Giovanni Battista Castiglione
Allegory of Transience (Temporalis Aeternitas)
Etching printed on paper
Bequeathed by Charles John Lambert (died 1991) with a life interest to his brother, Michael Lambert, relinquished 2006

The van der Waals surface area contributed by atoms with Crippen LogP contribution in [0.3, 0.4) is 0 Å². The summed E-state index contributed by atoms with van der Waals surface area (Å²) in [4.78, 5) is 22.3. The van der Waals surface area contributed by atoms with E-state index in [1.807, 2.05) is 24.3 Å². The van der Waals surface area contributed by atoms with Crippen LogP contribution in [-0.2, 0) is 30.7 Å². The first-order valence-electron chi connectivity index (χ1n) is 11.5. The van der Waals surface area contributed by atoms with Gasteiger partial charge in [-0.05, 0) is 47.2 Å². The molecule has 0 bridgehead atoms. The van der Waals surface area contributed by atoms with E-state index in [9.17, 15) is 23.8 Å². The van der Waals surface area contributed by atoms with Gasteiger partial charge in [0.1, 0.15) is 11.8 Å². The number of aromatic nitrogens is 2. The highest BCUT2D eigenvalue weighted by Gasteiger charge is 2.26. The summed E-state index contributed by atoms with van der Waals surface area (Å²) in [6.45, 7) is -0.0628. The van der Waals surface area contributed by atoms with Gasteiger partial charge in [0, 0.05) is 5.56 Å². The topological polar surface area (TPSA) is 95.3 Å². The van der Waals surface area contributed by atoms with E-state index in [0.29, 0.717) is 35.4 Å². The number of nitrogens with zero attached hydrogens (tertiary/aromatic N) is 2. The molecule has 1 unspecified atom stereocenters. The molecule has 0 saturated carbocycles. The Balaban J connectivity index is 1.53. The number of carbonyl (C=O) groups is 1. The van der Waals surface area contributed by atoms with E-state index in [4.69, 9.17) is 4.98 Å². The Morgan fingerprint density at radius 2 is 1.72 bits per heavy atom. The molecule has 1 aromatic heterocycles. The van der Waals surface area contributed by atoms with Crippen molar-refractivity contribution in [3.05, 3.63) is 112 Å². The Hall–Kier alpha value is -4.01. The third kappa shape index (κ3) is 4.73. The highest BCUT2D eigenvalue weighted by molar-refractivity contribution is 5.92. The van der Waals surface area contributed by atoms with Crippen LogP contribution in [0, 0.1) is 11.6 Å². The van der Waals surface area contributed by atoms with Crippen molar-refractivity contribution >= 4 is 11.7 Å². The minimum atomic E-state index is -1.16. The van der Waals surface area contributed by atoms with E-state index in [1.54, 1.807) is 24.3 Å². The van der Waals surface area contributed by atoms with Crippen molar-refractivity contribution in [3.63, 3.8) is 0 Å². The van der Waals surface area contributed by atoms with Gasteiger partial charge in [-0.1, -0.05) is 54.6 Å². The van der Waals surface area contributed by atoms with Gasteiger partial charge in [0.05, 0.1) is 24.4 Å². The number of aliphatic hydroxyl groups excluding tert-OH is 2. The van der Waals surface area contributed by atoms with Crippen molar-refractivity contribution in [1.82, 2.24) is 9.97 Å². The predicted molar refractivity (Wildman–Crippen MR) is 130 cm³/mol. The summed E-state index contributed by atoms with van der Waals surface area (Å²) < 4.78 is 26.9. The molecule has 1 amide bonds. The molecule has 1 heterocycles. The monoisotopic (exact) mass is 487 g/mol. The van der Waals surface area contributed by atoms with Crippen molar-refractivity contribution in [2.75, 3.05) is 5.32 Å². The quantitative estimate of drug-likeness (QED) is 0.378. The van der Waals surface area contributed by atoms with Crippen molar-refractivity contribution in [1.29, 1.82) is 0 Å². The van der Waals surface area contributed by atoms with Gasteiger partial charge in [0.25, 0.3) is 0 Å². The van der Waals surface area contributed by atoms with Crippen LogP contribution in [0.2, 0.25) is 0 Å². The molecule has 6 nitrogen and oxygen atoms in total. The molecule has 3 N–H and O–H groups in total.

The motif of arcadian shepherds pointing to an inscription on a classical tomb derives from a painting by Poussin and had already been the subject of an etching made by Castiglione ten years before this one, in which the figure points to the words Temporalis and Aeternitas ('Temporal' and 'Eternal'); in this print only a few letters of the same inscription are visible. The theme deals with the transitory nature of earthly pursuits, represented here by arms and armour, books and musical instruments. The putto (naked winged boy) at top right allows his torch to dip, a symbol of death, while the putto in the foreground raises a finger to his lips, possibly a reference to the words of the writer Photius: 'those who pass by tombs keep silent'. The book below the urn in the centre is Il Satiricon by Petronius, which contains a moving oration on the mutability of fortune and the vanity of ambition. Castiglione made a painting of the same subject around the same time (now in The Getty Museum, Los Angeles).